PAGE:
Genetics can be used to predict drug effects and generate hypotheses around alternative indications. To support Losmapimod, a p38 mitogen‐activated protein kinase inhibitor in development for acute coronary syndrome, we characterized gene variation in MAPK11/14 genes by exome sequencing and follow‐up genotyping or imputation in participants well‐phenotyped for cardiovascular and metabolic traits.
Methods and Results
Investigation of genetic variation in MAPK11 and MAPK14 genes using additive genetic models in linear or logistic regression with cardiovascular, metabolic, and biomarker phenotypes highlighted an association of RS2859144 in MAPK14 with myeloperoxidase in a dyslipidemic population (Genetic Epidemiology of Metabolic Syndrome Study), P=2.3×10−6). This variant (or proxy) was consistently associated with myeloperoxidase in the Framingham Heart Study and Cardiovascular Health Study studies (replication meta‐P=0.003), leading to a meta‐P value of 9.96×10−7 in the 3 dyslipidemic groups. The variant or its proxy was then profiled in additional population‐based cohorts (up to a total of 58 930 subjects) including Cohorte Lausannoise, Ely, Fenland, European Prospective Investigation of Cancer, London Life Sciences Prospective Population Study, and the Genetics of Obesity Associations study obesity case–control for up to 40 cardiovascular and metabolic traits. Overall analysis identified the same single nucleotide polymorphisms to be nominally associated consistently with glomerular filtration rate (P=0.002) and risk of obesity (body mass index ≥30 kg/m2, P=0.004).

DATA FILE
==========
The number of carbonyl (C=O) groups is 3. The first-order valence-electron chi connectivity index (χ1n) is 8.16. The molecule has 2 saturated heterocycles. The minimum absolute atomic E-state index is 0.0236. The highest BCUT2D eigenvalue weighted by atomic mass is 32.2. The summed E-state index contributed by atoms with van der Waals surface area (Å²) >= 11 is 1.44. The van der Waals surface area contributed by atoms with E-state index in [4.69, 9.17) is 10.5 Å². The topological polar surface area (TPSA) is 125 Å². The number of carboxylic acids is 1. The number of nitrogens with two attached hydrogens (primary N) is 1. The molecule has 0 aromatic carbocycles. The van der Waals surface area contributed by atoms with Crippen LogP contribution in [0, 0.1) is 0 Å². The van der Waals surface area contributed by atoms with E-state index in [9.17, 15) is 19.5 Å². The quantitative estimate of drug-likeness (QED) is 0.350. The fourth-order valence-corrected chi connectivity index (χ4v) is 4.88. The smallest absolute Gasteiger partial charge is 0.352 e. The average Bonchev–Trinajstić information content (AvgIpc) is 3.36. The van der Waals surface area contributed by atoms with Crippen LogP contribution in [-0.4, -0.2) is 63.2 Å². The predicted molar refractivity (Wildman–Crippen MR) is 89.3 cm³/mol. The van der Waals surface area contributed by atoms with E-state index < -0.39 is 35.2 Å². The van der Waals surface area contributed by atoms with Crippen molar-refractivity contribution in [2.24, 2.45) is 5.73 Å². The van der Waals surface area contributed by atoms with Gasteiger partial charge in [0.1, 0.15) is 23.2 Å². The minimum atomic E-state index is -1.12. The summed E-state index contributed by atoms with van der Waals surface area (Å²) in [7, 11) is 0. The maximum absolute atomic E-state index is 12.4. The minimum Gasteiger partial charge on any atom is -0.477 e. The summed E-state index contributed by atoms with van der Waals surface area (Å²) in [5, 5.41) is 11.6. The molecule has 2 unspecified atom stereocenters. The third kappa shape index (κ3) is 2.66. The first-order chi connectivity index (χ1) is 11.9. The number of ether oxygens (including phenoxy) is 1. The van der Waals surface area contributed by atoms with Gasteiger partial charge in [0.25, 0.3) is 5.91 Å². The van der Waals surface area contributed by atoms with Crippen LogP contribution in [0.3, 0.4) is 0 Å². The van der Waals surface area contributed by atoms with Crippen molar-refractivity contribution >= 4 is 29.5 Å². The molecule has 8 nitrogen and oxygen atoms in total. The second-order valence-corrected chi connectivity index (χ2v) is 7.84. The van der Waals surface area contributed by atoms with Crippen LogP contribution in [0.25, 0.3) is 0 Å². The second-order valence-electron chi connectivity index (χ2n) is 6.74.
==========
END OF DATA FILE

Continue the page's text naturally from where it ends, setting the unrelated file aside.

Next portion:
As myeloperoxidase is a prognostic marker of coronary events, the MAPK14 variant may provide a mechanistic link between p38 map kinase and these events, providing information consistent with current indication of Losmapimod for acute coronary syndrome. If replicated, the association with glomerular filtration rate, along with previous biological findings, also provides support for kidney diseases as alternative indications.